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A Garden Grows In Oakdale
The marijuana plants behind the wire fence are cared for, so medicinal marijuana grower and user Delbert (last name withheld) is also careful to keep the rest of the area clean. His Medi-Cann paperwork is clearly visible, posted on the garden fence. - photo by Marg Jackson/The Leader

In an area known for good soil and a climate for premiere farming, there lays a plot of thriving and meticulously tended to plants just off one of Oakdale’s main thoroughfares. The crop of choice for this urban gardener: medicinal marijuana and his own blend of “purple lush” and “cherry pie” varietals for a high-potency cannabis.

When driving onto the property with its shielding fences and “no trespassing” signs, you are immediately greeted by Delbert (last name withheld), 34, and his laid back but watchful pitbull terrier Buddy chained in the yard.

What are needed to grow a flourishing flower or vegetable garden – good soil, an irrigation system, sun exposure, and fertilizer – are the same things needed to cultivate marijuana and are in place for Delbert. The only thing differentiating this garden from tomato plants or another backyard crop is the posting of notices from the Medi-Cann Health Center labeling the plot as a medicinal grow site.

Delbert, who was injured in a motorcycle accident resulting in a broken shoulder and crushed ribs, followed by an industrial back injury from a garage door falling on him, consumes as much as two ounces of marijuana a day for the pain from his injuries. He is allowed to grow the marijuana in his “garden” due to the Compassionate Use Act law of Proposition 215 from 1996 where voters approved marijuana for medicinal use.

“It’s the most expensive garden in the county,” boasts Delbert of the more than 55 blossoming plants that are behind the fenced in area. “I have over $8,000 invested in this. Taking care of it is a fulltime job. It’s one thing or another between the work, the cops, and the thieves.”

The state has a varying approach toward enforcing marijuana laws. Although California’s law says the pharmaceutical ganja can be possessed and even grown with proper documentation as long as it’s not sold for a profit, marijuana is still illegal under federal law.

Few cities in this area have approved medicinal marijuana dispensaries and federal officials have gone on record to say the dispensaries are often just fronts for illegal drug dealing.

In 2008, Oakdale joined Modesto, Riverbank, Ceres and Turlock in banning dispensaries fearing the city could become a magnet for criminal activity.

“They (police) keep trying to get me to comply with their orders,” said Delbert. “I show them I have all the right papers and there’s nothing they can do.”

Delbert also questioned that if it was illegal for his doctor to prescribe him therapeutic cannabis, why was his Medi-Cal covering 30 percent of his prescription.

District attorney’s officials believe a majority of the marijuana that is being grown in the Central Valley is destined for illegal distribution — not for clinics because of the Compassionate Use Act laws. In the last month alone, Stanislaus County drug agents conducted raids on pot fields in Modesto, Ceres, Riverbank, and Modesto, hacking down hundreds of plants.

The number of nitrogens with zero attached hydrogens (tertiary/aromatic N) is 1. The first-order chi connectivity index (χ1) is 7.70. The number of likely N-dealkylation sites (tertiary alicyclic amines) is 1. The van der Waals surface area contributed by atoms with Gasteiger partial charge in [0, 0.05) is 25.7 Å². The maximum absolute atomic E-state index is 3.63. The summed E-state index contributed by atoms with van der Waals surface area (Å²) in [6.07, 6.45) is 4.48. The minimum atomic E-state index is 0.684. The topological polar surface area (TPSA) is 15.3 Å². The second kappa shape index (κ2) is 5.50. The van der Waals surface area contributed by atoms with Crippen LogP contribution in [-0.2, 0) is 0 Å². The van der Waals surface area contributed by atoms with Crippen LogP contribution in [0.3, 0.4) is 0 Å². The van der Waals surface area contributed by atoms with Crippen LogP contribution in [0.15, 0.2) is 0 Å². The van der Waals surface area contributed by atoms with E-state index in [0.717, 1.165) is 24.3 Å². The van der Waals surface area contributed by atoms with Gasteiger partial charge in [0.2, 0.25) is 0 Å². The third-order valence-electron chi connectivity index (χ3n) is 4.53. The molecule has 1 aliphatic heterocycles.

Law enforcement officials provide evidence that growing marijuana is a criminal enterprise by the connection of those arrested with the “medicinal grows” and what they are possessing — guns, knives, other weapons, and often other drugs.

Oakdale Police Chief Lester Jenkins said his department follows the allotments in the Compassionate Use Act when it comes to enforcement.

“If they have a medicinal card, we allow them to have a reasonable amount per the doctor’s orders on the prescription,” said Jenkins.

As part of his agriculture endeavor, Delbert, who has grown medicinal weed for the last six years, pointed out two larger plants he described as the “parents” of his “babies.” From the two larger plants Delbert gets the field of plants that he uses for his anticipated fall harvest.

“It started out with about 45 plants for me and 40 for my cousin who also has a prescription,” Delbert said.

He added that what he and his cousin don’t use; he sells to cannabis clubs in the Southern California and the Sacramento areas for $950 to $1500 per pound.

In addition to the threat from police and Mother Nature’s predators such as rodents, rabbits, and insects, Delbert has to protect his crop from the hazard of pillaging humans.

In some home invasion robberies, marijuana grows are often a key factor in the victim being targeted.

For Delbert’s garden, barbed wire lines the fencing and security cameras scan the area. At night, Buddy is allowed to roam.

“I lost two plants to thieves three weeks ago,” said Delbert. “I followed the trail to … (omitted).”

Delbert advocates the legalization of marijuana, saying the drug is harmless and police should not “harass citizens” who find marijuana as the only or best way to relieve severe or chronic pain.

“Medicinal marijuana is better than ibuprofen, Valium, Zoloft, or any other prescription drug,” claimed Delbert.